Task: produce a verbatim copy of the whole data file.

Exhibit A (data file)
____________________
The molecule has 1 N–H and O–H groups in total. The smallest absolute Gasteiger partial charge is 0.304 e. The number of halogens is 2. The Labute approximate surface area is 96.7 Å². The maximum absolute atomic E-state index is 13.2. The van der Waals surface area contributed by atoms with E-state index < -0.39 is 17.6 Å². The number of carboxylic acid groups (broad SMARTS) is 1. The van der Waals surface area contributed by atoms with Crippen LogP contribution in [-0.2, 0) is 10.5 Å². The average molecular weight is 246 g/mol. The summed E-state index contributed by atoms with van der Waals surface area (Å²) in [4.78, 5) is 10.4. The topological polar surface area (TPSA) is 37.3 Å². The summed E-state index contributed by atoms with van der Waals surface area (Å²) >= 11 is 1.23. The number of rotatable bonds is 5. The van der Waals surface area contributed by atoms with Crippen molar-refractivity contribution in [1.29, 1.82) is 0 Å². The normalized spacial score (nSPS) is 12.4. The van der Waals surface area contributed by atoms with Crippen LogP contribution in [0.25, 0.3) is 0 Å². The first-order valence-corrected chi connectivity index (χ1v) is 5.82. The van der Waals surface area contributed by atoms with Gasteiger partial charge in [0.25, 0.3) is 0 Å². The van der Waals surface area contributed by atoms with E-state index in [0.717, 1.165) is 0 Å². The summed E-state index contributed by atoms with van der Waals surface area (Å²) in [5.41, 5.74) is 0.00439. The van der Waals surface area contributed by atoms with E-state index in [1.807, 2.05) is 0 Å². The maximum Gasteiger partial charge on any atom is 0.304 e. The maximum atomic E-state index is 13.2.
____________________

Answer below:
The molecule has 1 N–H and O–H groups in total. The smallest absolute Gasteiger partial charge is 0.304 e. The number of halogens is 2. The Labute approximate surface area is 96.7 Å². The maximum absolute atomic E-state index is 13.2. The van der Waals surface area contributed by atoms with E-state index < -0.39 is 17.6 Å². The number of carboxylic acid groups (broad SMARTS) is 1. The van der Waals surface area contributed by atoms with Crippen LogP contribution in [-0.2, 0) is 10.5 Å². The average molecular weight is 246 g/mol. The summed E-state index contributed by atoms with van der Waals surface area (Å²) in [4.78, 5) is 10.4. The topological polar surface area (TPSA) is 37.3 Å². The summed E-state index contributed by atoms with van der Waals surface area (Å²) >= 11 is 1.23. The number of rotatable bonds is 5. The van der Waals surface area contributed by atoms with Crippen molar-refractivity contribution in [1.29, 1.82) is 0 Å². The normalized spacial score (nSPS) is 12.4. The van der Waals surface area contributed by atoms with Crippen LogP contribution in [0.25, 0.3) is 0 Å². The first-order valence-corrected chi connectivity index (χ1v) is 5.82. The van der Waals surface area contributed by atoms with Gasteiger partial charge in [0.25, 0.3) is 0 Å². The van der Waals surface area contributed by atoms with E-state index in [0.717, 1.165) is 0 Å². The summed E-state index contributed by atoms with van der Waals surface area (Å²) in [5.41, 5.74) is 0.00439. The van der Waals surface area contributed by atoms with E-state index in [1.807, 2.05) is 0 Å². The maximum Gasteiger partial charge on any atom is 0.304 e. The maximum atomic E-state index is 13.2.